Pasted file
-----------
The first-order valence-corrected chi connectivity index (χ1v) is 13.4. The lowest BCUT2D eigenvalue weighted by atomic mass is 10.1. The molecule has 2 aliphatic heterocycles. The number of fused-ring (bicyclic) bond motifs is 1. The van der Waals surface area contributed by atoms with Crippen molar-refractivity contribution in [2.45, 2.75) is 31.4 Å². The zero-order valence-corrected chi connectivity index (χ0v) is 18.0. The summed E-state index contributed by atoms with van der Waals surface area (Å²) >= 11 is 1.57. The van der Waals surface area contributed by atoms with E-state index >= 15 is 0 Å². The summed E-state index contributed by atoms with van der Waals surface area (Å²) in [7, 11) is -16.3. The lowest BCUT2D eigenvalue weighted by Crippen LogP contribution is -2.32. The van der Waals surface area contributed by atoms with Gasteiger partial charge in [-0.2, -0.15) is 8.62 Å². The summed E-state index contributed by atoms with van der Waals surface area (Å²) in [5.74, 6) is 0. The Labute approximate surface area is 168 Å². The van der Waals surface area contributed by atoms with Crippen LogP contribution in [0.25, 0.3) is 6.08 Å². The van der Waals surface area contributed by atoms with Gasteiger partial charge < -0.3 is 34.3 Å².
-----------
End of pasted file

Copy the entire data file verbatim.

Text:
The first-order valence-corrected chi connectivity index (χ1v) is 13.4. The lowest BCUT2D eigenvalue weighted by atomic mass is 10.1. The molecule has 2 aliphatic heterocycles. The number of fused-ring (bicyclic) bond motifs is 1. The van der Waals surface area contributed by atoms with Crippen molar-refractivity contribution in [2.45, 2.75) is 31.4 Å². The zero-order valence-corrected chi connectivity index (χ0v) is 18.0. The summed E-state index contributed by atoms with van der Waals surface area (Å²) >= 11 is 1.57. The van der Waals surface area contributed by atoms with E-state index >= 15 is 0 Å². The summed E-state index contributed by atoms with van der Waals surface area (Å²) in [7, 11) is -16.3. The lowest BCUT2D eigenvalue weighted by Crippen LogP contribution is -2.32. The van der Waals surface area contributed by atoms with Gasteiger partial charge in [-0.2, -0.15) is 8.62 Å². The summed E-state index contributed by atoms with van der Waals surface area (Å²) in [5.74, 6) is 0. The Labute approximate surface area is 168 Å². The van der Waals surface area contributed by atoms with Crippen LogP contribution in [0.25, 0.3) is 6.08 Å². The van der Waals surface area contributed by atoms with Gasteiger partial charge < -0.3 is 34.3 Å².